- chemical “cool effect” and antipruridic (great to help with itching)
- topical analgesic (good for mild pain and muscle cramping)
- good penetration enhancer for transdermal delivery of horse-chestnut extract
Hempseed oil also possesses anti-inflammatory properties, is a light, skin soothing oil, adequate for skin conditions. However, you may use your choice of oil like sunflower.
Aloe vera gel helps heal sunburns and many skin conditions, being also a mild moisturizer and a skin soother. As aloe vera may be a skin irritant, make a skin test first before you add it to this recipe. In doubt, just replace distilled water for aloe vera.
Peppermint essential oil adds something herbal to the minty aroma. It also has menthol in its composition, so you may want to skip it, especially if you have sensitive skin.
In summary, this recipe contains natural ingredients chosen to help you heal varicose veins, or at least reduce some of its symptoms. If you have sensitive skin, you may want to reduce the amount of menthol, or aloe vera gel, replacing both with distilled water.
Find Natural Creams to Treat Varicose Veins
Do you want to try a natural cream to help you with varicose veins, but you’re not into DIY? Find natural creams for varicose veins in the following links:
- Vegetable Oils: Natural Oils For Your Skin
- Essential Oils: Essential Oils for Skin Care Products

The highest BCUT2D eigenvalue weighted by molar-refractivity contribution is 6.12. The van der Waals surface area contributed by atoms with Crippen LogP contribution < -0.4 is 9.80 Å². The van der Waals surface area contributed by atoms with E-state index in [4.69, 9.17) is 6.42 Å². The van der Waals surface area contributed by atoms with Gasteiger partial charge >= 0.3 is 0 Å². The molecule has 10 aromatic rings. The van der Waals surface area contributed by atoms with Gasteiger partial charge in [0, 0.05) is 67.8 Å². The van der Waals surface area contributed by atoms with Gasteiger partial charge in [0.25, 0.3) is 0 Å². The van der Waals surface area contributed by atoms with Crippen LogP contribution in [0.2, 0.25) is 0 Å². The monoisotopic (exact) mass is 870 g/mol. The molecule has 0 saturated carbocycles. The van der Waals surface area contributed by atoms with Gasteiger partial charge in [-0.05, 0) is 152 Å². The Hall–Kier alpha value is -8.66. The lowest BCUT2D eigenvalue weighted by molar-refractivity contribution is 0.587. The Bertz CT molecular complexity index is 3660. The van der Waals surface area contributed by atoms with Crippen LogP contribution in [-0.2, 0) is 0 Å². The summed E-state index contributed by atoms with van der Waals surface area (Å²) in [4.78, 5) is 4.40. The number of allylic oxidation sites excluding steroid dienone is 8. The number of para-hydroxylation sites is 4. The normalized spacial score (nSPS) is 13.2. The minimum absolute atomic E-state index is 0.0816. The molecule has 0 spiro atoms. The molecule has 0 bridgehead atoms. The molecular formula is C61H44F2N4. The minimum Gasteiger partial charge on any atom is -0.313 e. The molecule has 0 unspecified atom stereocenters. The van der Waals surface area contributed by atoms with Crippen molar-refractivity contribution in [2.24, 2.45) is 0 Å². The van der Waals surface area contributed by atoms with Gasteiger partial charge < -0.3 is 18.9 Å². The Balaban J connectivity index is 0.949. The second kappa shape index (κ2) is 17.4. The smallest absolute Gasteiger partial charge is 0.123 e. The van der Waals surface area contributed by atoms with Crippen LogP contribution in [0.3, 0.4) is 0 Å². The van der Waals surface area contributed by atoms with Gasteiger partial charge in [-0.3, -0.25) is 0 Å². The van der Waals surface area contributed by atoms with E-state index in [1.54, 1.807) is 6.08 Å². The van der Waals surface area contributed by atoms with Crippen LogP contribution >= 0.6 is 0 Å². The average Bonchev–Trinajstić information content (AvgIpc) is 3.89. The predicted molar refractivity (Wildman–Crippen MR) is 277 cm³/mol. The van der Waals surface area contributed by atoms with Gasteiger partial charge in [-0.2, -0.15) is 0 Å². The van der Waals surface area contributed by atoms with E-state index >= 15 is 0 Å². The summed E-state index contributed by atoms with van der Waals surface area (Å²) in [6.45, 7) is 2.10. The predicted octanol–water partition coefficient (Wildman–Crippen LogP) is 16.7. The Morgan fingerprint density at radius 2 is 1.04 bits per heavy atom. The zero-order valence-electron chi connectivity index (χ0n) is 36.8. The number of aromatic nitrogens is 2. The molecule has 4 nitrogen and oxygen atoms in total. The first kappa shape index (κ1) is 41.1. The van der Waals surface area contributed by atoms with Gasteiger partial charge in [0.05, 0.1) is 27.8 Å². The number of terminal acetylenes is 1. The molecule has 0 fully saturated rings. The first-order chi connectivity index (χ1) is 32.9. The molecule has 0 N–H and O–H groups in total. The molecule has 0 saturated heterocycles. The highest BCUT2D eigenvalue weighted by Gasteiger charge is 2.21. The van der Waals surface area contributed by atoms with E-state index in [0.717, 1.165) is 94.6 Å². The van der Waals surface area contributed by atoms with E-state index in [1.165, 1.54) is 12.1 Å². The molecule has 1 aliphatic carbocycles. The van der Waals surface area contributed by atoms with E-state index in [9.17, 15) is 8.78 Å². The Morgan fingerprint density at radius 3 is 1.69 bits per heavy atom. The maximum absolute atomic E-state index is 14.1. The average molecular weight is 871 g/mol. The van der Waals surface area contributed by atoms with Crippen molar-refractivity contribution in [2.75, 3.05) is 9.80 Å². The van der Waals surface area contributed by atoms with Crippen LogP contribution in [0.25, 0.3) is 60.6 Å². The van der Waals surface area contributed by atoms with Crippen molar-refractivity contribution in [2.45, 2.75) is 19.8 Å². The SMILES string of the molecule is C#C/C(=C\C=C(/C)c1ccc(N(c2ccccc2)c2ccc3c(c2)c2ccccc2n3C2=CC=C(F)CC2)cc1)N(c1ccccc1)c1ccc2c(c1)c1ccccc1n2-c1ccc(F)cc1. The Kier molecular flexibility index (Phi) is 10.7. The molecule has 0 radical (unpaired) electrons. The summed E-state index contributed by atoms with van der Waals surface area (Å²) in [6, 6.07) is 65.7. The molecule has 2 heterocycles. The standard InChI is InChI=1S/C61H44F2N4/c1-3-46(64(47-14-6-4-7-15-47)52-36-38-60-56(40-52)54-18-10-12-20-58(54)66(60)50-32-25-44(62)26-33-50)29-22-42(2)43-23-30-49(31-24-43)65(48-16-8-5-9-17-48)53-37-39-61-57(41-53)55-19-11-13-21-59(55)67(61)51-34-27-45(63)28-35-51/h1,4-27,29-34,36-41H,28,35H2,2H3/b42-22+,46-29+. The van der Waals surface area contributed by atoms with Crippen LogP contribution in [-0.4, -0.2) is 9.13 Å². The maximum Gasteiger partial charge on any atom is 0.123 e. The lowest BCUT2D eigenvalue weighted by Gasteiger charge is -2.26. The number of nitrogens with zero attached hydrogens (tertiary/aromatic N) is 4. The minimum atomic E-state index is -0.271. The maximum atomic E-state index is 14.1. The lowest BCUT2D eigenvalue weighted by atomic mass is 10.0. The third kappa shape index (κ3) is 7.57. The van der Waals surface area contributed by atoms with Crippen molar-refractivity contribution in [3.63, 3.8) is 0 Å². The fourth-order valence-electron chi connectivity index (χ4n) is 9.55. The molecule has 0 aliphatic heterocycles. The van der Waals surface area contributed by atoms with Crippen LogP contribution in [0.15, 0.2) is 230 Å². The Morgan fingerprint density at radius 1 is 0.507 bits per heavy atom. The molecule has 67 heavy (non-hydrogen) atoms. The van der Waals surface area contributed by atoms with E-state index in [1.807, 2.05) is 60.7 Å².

- How To Make Lotions – Emulsion Tutorial Guide: How To Make An Emulsion For Skincare
- More Skincare Recipes: Lotions, Creams and Body Butters Category
Watch This Video Before Starting Your Recipe
Natural Varicose Veins Cream Recipe
- Disinfect all your equipment before starting. You can boil some of your equipment (like the double boiler, glass cups, spoons), and use a solution of 1 liter of water with 1/2 cup of bleach, for items that are not heat-resistant (like the milk frother, plastic cups or the lotion containers)
- Measure all the water phase ingredients – aloe vera, water – into a cup
- Heat the water ingredients in low heat to around 50ºC – 122ºF. You can use the microwave but the best is to heat in bagne-marie. Do not let the aloe vera to heat above 60ºC – 140ºF.
- Measure all oil phase ingredients into the double boiler
- Place the double boiler over a pan with water (bagne-marie) and let emulsifying wax melt in low heat.NOTE: menthol crystals may irritate your eyes or nose if you inhale its vapors. Use a mask or be careful to not expose yourself to the oil phase vapors.
- Measure all cooling phase ingredients into a small cup. NOTE: The preservative is not optional. Use the quantities as per manufacturer instructions. I use Euxyl k940 at 1%.
Making your Lotion
- Measure the temperature of both the water and the oils. Make sure the aloe vera is at a higher temperature than the oils (around 50ºC – 122ºF).
- Pour the water into the oils. The mixture will immediately turn milky.
- Blend the mixture well with a milk frother. If you find lumps in the mixture, heat it a little more (on low heat), and use the milk frother to dissolve the lumps.
- The mixture will become creamy but runny.
- When the mixture is around 50ºC (122ºF) or lower, pour the cooling phase ingredients and mix well with a spoon or the milk frother.
Finishing your Lotion
- It's time to measure your lotion pH. It should be around 5.5 (5-6). Add one teaspoon of citric acid dissolved in water (you can also use lemon juice) if pH is too high, or a teaspoon of baking soda dissolved in water if pH is too low. Add as many teaspoon as needed but one or two should be enough.
- Pour your lotion into an airless pump bottle. You can also use a tin container, but the pump bottle protects your lotion against oxidation, dirt contamination or getting in contact with your fingers.